Most people do not want to think about their death.  However, getting your affairs in order is a priceless gift that you can give to your loved ones.  Many clients tell me that they have a sense of relief once we have completed the process.

If you do not have a Will or a Trust to determine what happens to your property after your death, the State will decide for you.  Likewise, if you do not have certain lifetime estate planning documents in place and you become unable to handle your own affairs, your family may have to go to Court to get a guardian appointed.  Then, a Judge will decide who will make those decisions for you.

It is much better for you to decide these things yourself: how you want your property to be distributed, who will make medical decisions for you if you are unable, who will take care of your financial matters during your lifetime.  That is why it is so important to get your affairs in order.     

Estate planning documents are not all related to your death. There are several estate planning documents that you may need during your lifetime. For example, there may come a time during your lifetime when you are unable to handle your own financial matters or make decisions regarding your medical treatment. If that happens, and you do not have a Durable Power of Attorney for Financial Matters or an Advance Directive (a durable power of attorney for health care and living will), then someone will have to go to Court to get a guardian appointed for you.

You can avoid this by completing these simple, but important, documents. When you complete these documents, you are leaving instructions to those people you trust to handle your finances and medical treatment according to your wishes.

For some people, estate planning also includes other documents that may be utilized during their lifetime as well. The Law Office of Hope M. Flynn, PLLC, also prepares prenuptial agreements and post nuptial agreements. In addition, we assist clients with business planning and succession issues, which are directly related to their estate plan.

A will specifies how a person wants his or her property to be distributed upon his or her death. A will can also designate a guardian or guardians for your minor child(ren). There are specific legal requirements that must be followed in executing a will. The benefit to having a will is that you decide what happens to your property and who you would like to be guardian of your minor child(ren). A simple estate plan may involve wills, durable powers of attorney for financial matters and health care, living wills and a designation of an authorized person under HIPPA.

For some people, privacy in these matters is of the utmost concern. Revocable trusts are often a great way to combine estate planning goals and avoid the probate process, thus keeping your matters private. In many cases, trust planning can also minimize, or even eliminate, the likelihood of paying estate taxes.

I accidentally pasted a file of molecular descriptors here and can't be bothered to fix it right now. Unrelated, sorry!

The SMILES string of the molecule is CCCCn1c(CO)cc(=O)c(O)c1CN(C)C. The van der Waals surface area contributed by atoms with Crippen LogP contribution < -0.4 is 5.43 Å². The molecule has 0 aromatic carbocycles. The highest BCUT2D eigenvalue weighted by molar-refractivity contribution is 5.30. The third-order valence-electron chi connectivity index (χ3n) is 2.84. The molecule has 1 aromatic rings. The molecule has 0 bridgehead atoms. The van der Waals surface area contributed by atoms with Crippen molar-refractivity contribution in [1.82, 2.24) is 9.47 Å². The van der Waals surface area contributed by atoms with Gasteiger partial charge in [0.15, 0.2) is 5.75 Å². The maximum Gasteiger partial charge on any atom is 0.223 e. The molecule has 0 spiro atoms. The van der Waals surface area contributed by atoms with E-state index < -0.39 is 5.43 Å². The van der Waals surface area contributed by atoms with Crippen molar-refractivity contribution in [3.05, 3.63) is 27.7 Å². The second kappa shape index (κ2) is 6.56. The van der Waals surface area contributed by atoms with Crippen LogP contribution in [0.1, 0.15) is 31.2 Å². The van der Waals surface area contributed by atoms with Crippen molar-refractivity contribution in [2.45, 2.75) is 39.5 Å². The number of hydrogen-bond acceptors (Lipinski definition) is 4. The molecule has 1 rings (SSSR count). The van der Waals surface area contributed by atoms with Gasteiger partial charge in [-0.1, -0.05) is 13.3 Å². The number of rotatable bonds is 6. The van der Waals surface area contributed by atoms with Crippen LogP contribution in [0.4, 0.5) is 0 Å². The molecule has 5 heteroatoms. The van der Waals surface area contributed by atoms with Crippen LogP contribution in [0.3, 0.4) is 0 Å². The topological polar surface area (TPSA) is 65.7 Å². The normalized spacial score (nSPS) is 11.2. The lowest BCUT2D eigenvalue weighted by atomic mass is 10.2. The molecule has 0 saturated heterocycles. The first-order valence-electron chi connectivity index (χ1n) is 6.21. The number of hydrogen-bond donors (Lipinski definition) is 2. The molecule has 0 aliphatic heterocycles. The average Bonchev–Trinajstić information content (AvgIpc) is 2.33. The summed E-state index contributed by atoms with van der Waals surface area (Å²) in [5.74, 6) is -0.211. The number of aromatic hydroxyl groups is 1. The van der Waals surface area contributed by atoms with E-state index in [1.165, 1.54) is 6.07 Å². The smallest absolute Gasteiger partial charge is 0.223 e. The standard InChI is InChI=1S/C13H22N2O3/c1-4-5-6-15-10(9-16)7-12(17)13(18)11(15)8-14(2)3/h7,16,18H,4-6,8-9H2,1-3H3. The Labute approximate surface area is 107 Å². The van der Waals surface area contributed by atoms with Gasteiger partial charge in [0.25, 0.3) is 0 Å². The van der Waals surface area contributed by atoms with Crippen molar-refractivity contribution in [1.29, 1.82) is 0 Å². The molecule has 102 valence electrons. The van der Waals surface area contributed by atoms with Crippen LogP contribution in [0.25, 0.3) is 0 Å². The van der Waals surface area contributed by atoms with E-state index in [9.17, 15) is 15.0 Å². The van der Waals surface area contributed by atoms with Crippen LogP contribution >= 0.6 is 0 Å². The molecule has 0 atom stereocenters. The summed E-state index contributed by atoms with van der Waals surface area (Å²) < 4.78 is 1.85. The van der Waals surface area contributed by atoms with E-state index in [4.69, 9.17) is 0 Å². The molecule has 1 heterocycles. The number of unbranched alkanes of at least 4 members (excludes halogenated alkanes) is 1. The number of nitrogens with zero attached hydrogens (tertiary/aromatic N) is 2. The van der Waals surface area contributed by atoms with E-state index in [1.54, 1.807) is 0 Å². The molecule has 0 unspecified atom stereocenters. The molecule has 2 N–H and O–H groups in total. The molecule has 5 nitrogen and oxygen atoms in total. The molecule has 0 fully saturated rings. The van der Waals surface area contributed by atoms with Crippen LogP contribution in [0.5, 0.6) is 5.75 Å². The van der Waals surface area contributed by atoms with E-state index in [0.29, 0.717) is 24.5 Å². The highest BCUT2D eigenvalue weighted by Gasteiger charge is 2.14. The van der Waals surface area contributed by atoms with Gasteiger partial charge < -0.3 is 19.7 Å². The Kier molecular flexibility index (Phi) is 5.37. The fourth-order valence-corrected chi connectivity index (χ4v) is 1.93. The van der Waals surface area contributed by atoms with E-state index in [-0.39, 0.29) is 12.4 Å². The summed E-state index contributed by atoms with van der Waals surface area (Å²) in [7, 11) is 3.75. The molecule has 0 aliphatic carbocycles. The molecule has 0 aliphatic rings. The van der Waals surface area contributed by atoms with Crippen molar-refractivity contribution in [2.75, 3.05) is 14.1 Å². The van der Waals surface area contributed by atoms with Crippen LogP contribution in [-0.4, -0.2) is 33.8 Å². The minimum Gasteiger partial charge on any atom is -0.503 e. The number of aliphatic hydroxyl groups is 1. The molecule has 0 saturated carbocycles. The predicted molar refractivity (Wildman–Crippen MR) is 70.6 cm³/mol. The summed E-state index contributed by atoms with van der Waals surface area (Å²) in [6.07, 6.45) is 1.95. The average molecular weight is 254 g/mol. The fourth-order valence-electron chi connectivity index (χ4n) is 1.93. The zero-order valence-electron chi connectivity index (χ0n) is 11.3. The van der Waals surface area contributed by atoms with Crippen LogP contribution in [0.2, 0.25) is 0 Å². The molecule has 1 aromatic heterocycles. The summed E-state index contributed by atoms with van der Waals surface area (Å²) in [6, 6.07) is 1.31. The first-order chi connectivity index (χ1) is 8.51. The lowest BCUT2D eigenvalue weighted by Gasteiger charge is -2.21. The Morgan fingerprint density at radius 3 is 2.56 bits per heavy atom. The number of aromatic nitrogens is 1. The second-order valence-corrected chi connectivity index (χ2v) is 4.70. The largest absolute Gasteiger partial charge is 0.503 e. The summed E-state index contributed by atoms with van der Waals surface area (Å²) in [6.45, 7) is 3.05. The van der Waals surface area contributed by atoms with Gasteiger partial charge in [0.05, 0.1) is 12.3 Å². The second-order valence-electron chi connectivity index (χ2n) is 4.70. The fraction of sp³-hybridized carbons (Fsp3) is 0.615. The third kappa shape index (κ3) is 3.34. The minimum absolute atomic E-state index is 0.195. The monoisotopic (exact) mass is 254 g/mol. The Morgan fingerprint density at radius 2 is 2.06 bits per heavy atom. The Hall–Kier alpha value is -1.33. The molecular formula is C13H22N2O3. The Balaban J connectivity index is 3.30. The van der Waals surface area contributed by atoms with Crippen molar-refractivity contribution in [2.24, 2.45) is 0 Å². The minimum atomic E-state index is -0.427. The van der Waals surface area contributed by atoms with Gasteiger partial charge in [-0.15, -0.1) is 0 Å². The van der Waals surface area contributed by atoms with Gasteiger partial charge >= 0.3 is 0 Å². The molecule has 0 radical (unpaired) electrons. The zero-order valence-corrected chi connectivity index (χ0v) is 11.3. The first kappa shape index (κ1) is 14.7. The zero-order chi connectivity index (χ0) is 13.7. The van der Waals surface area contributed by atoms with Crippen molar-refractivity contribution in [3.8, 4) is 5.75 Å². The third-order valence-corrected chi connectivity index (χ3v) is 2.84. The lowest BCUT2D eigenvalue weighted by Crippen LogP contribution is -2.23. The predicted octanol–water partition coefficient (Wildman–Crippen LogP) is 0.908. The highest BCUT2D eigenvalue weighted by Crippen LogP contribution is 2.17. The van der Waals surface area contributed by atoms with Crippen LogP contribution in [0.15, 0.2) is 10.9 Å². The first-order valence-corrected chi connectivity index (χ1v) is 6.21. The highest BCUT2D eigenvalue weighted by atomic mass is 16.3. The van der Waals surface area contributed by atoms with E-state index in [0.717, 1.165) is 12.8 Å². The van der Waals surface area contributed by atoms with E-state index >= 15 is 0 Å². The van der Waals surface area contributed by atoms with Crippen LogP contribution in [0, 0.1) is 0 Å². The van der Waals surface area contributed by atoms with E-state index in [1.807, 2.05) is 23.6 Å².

There are also more complex trust arrangements which may be warranted depending on a client’s particular situation. For example, if a client wants to preserve assets for future generations, reduce or postpone estate, gift or generation skipping transfer tax liability, address the distribution of assets located outside of the State of New Hampshire, or to accomplish philanthropic goals.

We will help you decide, based on your unique situation, what the approach is for you. No matter what type of trust we prepare for a client, we assist and guide you through the process of transferring your assets to the trust or trusts that we have created (also known as funding your trust). We also assist you in the proper titling of all of your assets and the proper completion of any life insurance and retirement plan beneficiary designation forms.

We also assist with the administration, interpretation and termination of trusts. All trustees have a fiduciary duty to the beneficiaries of the trust to manage the trust assets according to the terms of the trust document. We provide advice to both trustees and trust beneficiaries.

The loss of a loved one is often a difficult and stressful time. Probate is a foreign process to most people. That is why we assist clients in navigating through Probate Court to settle or administer an estate.

When a person dies, if he or she owned any property in his or her own name individually, their estate must be administered. We can assist you with this. Administering an estate involves gathering the deceased person’s assets, paying debts and taxes, settling claims against the estate and transferring property to the named beneficiaries or heirs at law.

The Probate Court supervises the transfer of probate assets, whether someone dies with a will (testate) or without a will (intestate). Probate assets are those assets that the deceased owned individually without a designated beneficiary or owned individually with the estate named as a beneficiary.

Non probate assets are not subject to the supervision of Probate Court. Non probate assets include jointly owned property, trust assets, life insurance, annuities and retirement plans (provided that the estate is not the designated beneficiary).

If a person had a Trust, we can assist with the administration, interpretation and termination of trusts. All trustees have a fiduciary duty to the beneficiaries of the trust to manage the trust assets according to the terms of the trust document. We provide advice to both trustees and trust beneficiaries.